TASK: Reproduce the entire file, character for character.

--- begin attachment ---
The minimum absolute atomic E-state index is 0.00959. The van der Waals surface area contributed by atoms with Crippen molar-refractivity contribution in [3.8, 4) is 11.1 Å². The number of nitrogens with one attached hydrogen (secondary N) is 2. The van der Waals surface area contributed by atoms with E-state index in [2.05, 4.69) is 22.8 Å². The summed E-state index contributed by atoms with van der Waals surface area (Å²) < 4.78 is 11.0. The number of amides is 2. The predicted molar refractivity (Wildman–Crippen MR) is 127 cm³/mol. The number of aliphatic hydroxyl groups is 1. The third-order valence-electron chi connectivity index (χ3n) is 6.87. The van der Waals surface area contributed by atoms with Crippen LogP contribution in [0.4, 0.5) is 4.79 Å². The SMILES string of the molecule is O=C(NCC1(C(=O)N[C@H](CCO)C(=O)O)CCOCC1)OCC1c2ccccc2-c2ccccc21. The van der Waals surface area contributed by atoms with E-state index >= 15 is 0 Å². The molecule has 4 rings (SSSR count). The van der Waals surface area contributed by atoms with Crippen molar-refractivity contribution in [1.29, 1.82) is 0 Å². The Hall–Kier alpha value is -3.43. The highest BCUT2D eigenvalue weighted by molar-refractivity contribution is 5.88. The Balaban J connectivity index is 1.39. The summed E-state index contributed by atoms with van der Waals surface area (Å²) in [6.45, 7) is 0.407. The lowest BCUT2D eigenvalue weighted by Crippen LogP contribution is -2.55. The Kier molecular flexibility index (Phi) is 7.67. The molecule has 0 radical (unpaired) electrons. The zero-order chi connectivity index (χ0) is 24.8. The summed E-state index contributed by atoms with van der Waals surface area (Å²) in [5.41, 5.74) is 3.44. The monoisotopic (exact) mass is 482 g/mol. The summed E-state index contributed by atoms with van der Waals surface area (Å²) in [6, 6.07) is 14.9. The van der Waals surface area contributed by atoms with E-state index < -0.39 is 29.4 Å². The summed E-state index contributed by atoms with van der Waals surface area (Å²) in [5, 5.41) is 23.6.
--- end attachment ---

The minimum absolute atomic E-state index is 0.00959. The van der Waals surface area contributed by atoms with Crippen molar-refractivity contribution in [3.8, 4) is 11.1 Å². The number of nitrogens with one attached hydrogen (secondary N) is 2. The van der Waals surface area contributed by atoms with E-state index in [2.05, 4.69) is 22.8 Å². The summed E-state index contributed by atoms with van der Waals surface area (Å²) < 4.78 is 11.0. The number of amides is 2. The predicted molar refractivity (Wildman–Crippen MR) is 127 cm³/mol. The number of aliphatic hydroxyl groups is 1. The third-order valence-electron chi connectivity index (χ3n) is 6.87. The van der Waals surface area contributed by atoms with Crippen LogP contribution in [0.4, 0.5) is 4.79 Å². The SMILES string of the molecule is O=C(NCC1(C(=O)N[C@H](CCO)C(=O)O)CCOCC1)OCC1c2ccccc2-c2ccccc21. The van der Waals surface area contributed by atoms with E-state index >= 15 is 0 Å². The molecule has 4 rings (SSSR count). The van der Waals surface area contributed by atoms with Crippen molar-refractivity contribution in [1.29, 1.82) is 0 Å². The Hall–Kier alpha value is -3.43. The highest BCUT2D eigenvalue weighted by molar-refractivity contribution is 5.88. The Balaban J connectivity index is 1.39. The summed E-state index contributed by atoms with van der Waals surface area (Å²) in [6.45, 7) is 0.407. The lowest BCUT2D eigenvalue weighted by Crippen LogP contribution is -2.55. The Kier molecular flexibility index (Phi) is 7.67. The molecule has 0 radical (unpaired) electrons. The zero-order chi connectivity index (χ0) is 24.8. The summed E-state index contributed by atoms with van der Waals surface area (Å²) in [5.41, 5.74) is 3.44. The monoisotopic (exact) mass is 482 g/mol. The summed E-state index contributed by atoms with van der Waals surface area (Å²) in [6, 6.07) is 14.9. The van der Waals surface area contributed by atoms with E-state index < -0.39 is 29.4 Å². The summed E-state index contributed by atoms with van der Waals surface area (Å²) in [5, 5.41) is 23.6.